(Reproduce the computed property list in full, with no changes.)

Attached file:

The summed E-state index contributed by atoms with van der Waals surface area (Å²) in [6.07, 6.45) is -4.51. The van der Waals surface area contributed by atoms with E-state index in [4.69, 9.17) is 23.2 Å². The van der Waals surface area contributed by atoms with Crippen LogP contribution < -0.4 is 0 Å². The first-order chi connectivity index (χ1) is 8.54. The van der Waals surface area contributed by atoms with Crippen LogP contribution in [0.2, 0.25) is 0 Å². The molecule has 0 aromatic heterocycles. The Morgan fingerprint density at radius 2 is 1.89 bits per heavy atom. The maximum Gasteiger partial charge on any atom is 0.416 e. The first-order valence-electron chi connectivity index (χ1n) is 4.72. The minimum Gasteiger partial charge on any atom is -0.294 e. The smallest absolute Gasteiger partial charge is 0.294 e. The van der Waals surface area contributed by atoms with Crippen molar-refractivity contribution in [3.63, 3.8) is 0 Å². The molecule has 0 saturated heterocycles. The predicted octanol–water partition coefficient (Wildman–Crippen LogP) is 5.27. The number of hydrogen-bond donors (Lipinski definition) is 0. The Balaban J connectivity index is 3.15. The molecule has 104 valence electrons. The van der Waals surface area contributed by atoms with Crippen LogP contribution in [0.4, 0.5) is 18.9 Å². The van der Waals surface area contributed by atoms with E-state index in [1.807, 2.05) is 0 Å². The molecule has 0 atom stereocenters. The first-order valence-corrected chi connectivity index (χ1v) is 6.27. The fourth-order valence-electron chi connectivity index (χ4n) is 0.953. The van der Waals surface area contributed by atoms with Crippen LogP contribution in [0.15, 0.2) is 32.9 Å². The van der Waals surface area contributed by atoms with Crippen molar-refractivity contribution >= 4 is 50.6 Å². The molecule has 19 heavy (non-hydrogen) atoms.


The summed E-state index contributed by atoms with van der Waals surface area (Å²) in [6.07, 6.45) is -4.51. The van der Waals surface area contributed by atoms with E-state index in [4.69, 9.17) is 23.2 Å². The van der Waals surface area contributed by atoms with Crippen LogP contribution < -0.4 is 0 Å². The first-order chi connectivity index (χ1) is 8.54. The van der Waals surface area contributed by atoms with Crippen LogP contribution in [0.2, 0.25) is 0 Å². The molecule has 0 aromatic heterocycles. The Morgan fingerprint density at radius 2 is 1.89 bits per heavy atom. The maximum Gasteiger partial charge on any atom is 0.416 e. The first-order valence-electron chi connectivity index (χ1n) is 4.72. The minimum Gasteiger partial charge on any atom is -0.294 e. The smallest absolute Gasteiger partial charge is 0.294 e. The van der Waals surface area contributed by atoms with Crippen molar-refractivity contribution in [3.63, 3.8) is 0 Å². The molecule has 0 saturated heterocycles. The predicted octanol–water partition coefficient (Wildman–Crippen LogP) is 5.27. The number of hydrogen-bond donors (Lipinski definition) is 0. The Balaban J connectivity index is 3.15. The molecule has 104 valence electrons. The van der Waals surface area contributed by atoms with Crippen LogP contribution in [0.4, 0.5) is 18.9 Å². The van der Waals surface area contributed by atoms with E-state index in [1.807, 2.05) is 0 Å². The molecule has 0 atom stereocenters. The first-order valence-corrected chi connectivity index (χ1v) is 6.27. The fourth-order valence-electron chi connectivity index (χ4n) is 0.953. The van der Waals surface area contributed by atoms with Crippen LogP contribution in [0.15, 0.2) is 32.9 Å². The van der Waals surface area contributed by atoms with Crippen molar-refractivity contribution >= 4 is 50.6 Å². The molecule has 19 heavy (non-hydrogen) atoms.